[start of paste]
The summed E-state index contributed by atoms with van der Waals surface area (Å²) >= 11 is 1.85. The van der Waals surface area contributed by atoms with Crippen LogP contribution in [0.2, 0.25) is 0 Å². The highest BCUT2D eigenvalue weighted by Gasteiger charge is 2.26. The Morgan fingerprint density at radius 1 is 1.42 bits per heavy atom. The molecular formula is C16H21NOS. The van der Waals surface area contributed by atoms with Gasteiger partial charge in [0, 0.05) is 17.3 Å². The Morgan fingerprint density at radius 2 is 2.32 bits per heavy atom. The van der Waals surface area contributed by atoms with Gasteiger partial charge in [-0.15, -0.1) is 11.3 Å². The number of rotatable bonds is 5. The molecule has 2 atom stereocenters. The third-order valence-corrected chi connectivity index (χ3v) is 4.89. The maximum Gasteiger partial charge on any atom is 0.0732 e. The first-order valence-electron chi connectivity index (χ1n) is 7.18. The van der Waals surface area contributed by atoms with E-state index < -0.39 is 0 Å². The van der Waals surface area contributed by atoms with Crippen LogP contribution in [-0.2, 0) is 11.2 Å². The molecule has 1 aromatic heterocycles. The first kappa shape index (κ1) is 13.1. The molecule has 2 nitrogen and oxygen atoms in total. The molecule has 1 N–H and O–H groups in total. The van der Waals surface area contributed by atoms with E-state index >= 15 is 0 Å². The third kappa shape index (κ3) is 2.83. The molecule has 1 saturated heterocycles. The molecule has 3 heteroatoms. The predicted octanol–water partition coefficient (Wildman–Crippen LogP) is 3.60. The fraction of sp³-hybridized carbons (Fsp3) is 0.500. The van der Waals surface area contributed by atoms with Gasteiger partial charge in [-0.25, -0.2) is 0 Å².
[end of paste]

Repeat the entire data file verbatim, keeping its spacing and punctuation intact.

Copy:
The summed E-state index contributed by atoms with van der Waals surface area (Å²) >= 11 is 1.85. The van der Waals surface area contributed by atoms with Crippen LogP contribution in [0.2, 0.25) is 0 Å². The highest BCUT2D eigenvalue weighted by Gasteiger charge is 2.26. The Morgan fingerprint density at radius 1 is 1.42 bits per heavy atom. The molecular formula is C16H21NOS. The van der Waals surface area contributed by atoms with Gasteiger partial charge in [0, 0.05) is 17.3 Å². The Morgan fingerprint density at radius 2 is 2.32 bits per heavy atom. The van der Waals surface area contributed by atoms with Gasteiger partial charge in [-0.15, -0.1) is 11.3 Å². The number of rotatable bonds is 5. The molecule has 2 atom stereocenters. The third-order valence-corrected chi connectivity index (χ3v) is 4.89. The maximum Gasteiger partial charge on any atom is 0.0732 e. The first-order valence-electron chi connectivity index (χ1n) is 7.18. The van der Waals surface area contributed by atoms with E-state index < -0.39 is 0 Å². The van der Waals surface area contributed by atoms with Crippen LogP contribution in [-0.2, 0) is 11.2 Å². The molecule has 1 aromatic heterocycles. The first kappa shape index (κ1) is 13.1. The molecule has 2 nitrogen and oxygen atoms in total. The molecule has 1 N–H and O–H groups in total. The van der Waals surface area contributed by atoms with E-state index >= 15 is 0 Å². The third kappa shape index (κ3) is 2.83. The molecule has 1 saturated heterocycles. The molecule has 3 heteroatoms. The predicted octanol–water partition coefficient (Wildman–Crippen LogP) is 3.60. The fraction of sp³-hybridized carbons (Fsp3) is 0.500. The van der Waals surface area contributed by atoms with Gasteiger partial charge in [-0.25, -0.2) is 0 Å².